I recently spent a few hours with a person who gets on my last nerve. I went into our time together with a less-than-thrilled attitude as I anticipated her irritating quirks. It’s not that I hate her. I just don’t particularly like her.
We know what to do with the people we naturally love. The Bible is clear about what to do with the people we hate. But what can we do about the people in our lives—and in our churches—who are hard to love? The ones who annoy us?
It could be a person’s communication blind spot (like never thinking to ask questions of others) that rubs us the wrong way. Maybe it’s a high-pitched, nasally laugh that makes our skin crawl. Perhaps it’s her habit of repeatedly checking her phone while in conversation. We might think annoying people are just a part of life, so we suppress an eye roll, tolerate their quirks, and move on. But what if God means to use the people who irritate us as tools in his hands—a bit like sandpaper—for our sanctification? If we approach these relationships seeking to love the people who annoy us, we may be surprised by how God will work.
Look in the Mirror
When we’re consistently aggravated by someone else, it’s worth considering what’s going on in our own hearts. Sins of self-centeredness, jealousy, envy, or pride often rise to the surface. As early as the days of Cain and Abel, man has had a tendency to blame and vilify others because of the sin hidden in his own heart.
When we’re consistently aggravated by someone else, it’s worth considering what’s going on in our own hearts.
After my recent interaction with the acquaintance I find annoying, I asked God to help me understand why I was so bothered by her. I really just wanted him to make the frustration go away. But the Holy Spirit used the Word of God to show me that I was jealous of the esteem she receives from many of our mutual friends. I wanted her honor for my own. It felt a little like heart surgery as the Spirit gently put his finger on this protected nook in my soul that housed the sin of envy under the guise of irritation.
This is part of the painful beauty of real community in the body of Christ. God uses his children—even their quirks and mistakes—to slough the rough edges off each other in ways we could never achieve independently. He’s making us his beautiful bride, transforming us from one degree of glory to another (2 Cor. 3:18)—one loud cackle at a time.
God often uses annoyances as an opportunity for us to dive deeper into other people’s stories so we can cultivate compassion for them. Christ-followers should be first in line to show mercy, because he who has been forgiven much, loves much (Luke 7:47). It’s shockingly easy for us to assume that everyone’s experience is similar to ours, but we all have different factors influencing how we live.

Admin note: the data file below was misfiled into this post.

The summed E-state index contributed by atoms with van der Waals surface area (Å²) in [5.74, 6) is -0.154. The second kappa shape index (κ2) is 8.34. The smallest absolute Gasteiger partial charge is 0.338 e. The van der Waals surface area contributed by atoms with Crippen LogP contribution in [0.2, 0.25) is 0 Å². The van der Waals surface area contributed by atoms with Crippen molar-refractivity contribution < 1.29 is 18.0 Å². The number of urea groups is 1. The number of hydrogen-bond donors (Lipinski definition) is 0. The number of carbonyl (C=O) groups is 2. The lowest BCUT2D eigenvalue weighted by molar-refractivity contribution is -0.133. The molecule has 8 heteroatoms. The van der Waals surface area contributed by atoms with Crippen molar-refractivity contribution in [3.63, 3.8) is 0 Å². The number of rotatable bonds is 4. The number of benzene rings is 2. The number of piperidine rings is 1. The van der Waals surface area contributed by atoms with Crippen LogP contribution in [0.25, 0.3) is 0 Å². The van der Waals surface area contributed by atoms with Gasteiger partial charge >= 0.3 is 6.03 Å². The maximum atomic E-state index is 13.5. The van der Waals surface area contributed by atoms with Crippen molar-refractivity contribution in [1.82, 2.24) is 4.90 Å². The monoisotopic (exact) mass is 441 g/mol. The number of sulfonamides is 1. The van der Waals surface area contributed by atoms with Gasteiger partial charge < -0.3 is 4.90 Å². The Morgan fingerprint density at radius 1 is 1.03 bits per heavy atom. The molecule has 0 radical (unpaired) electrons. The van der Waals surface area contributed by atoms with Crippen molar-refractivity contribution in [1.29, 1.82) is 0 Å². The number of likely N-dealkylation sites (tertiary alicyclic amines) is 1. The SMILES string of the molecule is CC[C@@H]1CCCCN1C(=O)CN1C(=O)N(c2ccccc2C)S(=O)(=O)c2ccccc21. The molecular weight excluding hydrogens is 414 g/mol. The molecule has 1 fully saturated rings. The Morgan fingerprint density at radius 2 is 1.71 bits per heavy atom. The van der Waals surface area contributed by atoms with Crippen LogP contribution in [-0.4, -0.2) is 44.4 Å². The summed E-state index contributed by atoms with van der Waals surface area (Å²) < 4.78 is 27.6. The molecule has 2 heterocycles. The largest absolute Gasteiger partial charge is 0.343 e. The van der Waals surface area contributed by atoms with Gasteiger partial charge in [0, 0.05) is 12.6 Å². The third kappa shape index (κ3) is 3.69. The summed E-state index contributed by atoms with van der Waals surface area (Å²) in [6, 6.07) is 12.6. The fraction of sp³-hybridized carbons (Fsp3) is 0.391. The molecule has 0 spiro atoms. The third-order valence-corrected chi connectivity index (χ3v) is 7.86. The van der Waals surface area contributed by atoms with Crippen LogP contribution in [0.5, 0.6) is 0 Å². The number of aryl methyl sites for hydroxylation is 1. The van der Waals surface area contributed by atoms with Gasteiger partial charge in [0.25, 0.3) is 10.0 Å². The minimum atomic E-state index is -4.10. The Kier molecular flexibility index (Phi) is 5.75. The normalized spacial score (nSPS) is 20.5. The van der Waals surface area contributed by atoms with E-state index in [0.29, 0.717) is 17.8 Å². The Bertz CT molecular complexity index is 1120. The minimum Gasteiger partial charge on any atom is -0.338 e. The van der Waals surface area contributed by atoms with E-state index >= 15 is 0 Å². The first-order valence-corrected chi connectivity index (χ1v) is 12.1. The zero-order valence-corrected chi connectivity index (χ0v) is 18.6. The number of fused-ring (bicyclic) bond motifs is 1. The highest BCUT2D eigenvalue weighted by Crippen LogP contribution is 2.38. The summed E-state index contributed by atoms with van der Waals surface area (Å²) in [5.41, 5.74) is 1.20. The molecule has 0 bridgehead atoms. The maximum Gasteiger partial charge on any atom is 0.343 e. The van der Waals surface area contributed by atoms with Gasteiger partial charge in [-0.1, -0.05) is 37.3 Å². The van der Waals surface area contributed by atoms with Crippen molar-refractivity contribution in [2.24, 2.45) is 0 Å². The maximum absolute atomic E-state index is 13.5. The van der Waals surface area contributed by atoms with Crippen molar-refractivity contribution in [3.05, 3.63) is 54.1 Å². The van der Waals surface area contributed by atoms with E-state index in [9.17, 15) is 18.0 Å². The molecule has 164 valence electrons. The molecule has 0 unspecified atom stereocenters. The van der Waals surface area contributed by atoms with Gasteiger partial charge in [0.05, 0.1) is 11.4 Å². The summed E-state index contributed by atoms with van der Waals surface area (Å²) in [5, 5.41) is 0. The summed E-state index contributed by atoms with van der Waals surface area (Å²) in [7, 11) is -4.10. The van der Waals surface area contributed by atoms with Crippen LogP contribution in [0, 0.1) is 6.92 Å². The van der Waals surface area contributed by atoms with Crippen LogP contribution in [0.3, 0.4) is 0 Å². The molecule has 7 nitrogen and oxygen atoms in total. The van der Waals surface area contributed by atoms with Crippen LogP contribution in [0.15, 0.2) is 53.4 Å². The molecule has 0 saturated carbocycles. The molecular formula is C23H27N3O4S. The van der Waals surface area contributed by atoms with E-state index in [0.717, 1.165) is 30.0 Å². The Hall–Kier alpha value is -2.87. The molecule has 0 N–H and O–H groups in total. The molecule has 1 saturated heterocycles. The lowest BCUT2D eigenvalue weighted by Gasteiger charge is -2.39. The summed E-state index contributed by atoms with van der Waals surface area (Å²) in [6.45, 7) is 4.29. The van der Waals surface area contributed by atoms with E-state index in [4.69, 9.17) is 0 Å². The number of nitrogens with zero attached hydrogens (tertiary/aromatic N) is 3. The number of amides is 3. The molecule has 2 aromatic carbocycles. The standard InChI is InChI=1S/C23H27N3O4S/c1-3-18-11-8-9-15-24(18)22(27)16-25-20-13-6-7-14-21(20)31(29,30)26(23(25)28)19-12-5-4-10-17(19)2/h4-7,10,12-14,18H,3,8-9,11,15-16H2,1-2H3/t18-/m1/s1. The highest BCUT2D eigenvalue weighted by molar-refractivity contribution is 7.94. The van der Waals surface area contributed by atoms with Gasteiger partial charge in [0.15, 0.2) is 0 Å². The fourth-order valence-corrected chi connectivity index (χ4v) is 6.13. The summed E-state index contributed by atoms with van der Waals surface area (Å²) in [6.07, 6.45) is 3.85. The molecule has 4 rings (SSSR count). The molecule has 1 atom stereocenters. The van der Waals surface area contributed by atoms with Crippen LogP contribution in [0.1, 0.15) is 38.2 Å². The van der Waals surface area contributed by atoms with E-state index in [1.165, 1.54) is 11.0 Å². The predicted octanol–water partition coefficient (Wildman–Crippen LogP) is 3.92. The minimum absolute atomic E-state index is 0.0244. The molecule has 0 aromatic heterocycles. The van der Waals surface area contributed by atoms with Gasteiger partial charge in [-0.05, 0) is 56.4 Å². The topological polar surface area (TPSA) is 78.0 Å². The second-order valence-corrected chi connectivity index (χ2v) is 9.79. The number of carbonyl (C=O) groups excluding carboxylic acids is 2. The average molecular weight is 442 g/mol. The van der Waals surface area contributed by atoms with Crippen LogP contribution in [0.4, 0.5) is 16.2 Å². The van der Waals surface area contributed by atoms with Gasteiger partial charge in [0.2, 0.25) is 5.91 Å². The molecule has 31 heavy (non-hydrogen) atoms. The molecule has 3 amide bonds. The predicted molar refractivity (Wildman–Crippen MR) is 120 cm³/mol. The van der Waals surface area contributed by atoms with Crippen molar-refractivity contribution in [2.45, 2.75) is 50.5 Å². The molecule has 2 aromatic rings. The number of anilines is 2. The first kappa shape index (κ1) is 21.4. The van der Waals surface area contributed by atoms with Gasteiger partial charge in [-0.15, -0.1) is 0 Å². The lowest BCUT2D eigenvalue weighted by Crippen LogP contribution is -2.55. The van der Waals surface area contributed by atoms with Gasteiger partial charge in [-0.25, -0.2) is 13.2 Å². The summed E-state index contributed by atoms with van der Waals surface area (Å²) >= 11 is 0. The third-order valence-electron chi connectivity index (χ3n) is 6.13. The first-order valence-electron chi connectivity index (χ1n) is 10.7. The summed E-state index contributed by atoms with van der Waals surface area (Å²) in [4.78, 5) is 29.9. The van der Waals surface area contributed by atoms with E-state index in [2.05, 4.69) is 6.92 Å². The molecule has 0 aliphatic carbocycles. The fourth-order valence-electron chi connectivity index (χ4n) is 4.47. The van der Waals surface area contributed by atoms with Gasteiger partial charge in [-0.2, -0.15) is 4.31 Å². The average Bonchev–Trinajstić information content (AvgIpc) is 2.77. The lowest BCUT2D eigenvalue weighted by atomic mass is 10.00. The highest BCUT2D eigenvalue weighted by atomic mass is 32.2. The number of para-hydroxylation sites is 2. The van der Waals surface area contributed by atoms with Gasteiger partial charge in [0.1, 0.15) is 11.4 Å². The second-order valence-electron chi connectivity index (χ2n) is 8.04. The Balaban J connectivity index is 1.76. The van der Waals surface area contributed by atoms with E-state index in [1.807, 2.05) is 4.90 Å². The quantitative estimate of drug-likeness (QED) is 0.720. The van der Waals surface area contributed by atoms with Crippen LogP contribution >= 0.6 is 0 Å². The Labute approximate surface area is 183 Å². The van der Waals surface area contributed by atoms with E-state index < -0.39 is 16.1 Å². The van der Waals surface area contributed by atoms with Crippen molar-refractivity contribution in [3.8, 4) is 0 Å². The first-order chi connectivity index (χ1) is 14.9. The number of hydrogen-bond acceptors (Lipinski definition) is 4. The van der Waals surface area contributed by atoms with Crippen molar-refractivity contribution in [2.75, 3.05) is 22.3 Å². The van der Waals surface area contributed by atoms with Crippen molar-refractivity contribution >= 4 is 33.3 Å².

When we don’t understand someone’s behavior or choices, it’s wise to humbly ask questions to find out more about her life story. What sort of childhood did she have? What has his educational journey looked like? What does a regular day involve for her now? How’s his health? Almost always, some detail in another person’s story helps us understand why he operates the way he does.
It’s also worth calling to mind moments when we’ve irritated others over the years. Everyone has these. For instance, I have a strong personality and I’m a first-born daughter. No doubt I’ve steamrolled people and bossed them around—often without even knowing it. Many times, dear family and friends have shared that I hurt them by being pushy or domineering. If I’m not careful, I’m the annoying person someone else is having to talk to God about. When that truth settles in, mercy for others grows in my heart.
Watch God Work
We can each identify people who are hard for us to love, and if we’re honest, we may think that the less we interact with them, the better. They regularly buff our rough spots, just like the relentless grit on a sheet of sandpaper—and it’s uncomfortable. Over and over, we’re tempted toward rudeness, selfishness, or exclusion as we interact with them. But in the redemptive hands of God, irritating interactions can be a tool to transform our hearts. As we ask the Lord to give us a heart that looks like his, he’ll do it.
If I’m not careful, I’m the annoying person someone else is having to talk to God about.
The person who annoys us may not change. But our Spirit-inspired kindness toward her can smooth our interactions and bring delight where there was once disdain. As we lean into these challenging relationships, we get a front-row seat to real transformation. When my heart begins to change toward someone I once found annoying, I know that God is loving her through me, and I have witnessed his redemptive work.
Sometimes, the annoying things other people do are just human idiosyncrasies. Sometimes they’re bad habits. Other times, they really are sins like pride or self-centeredness. God is in the business of using all these things for our good and his glory. He doesn’t waste anything—not even frayed nerves.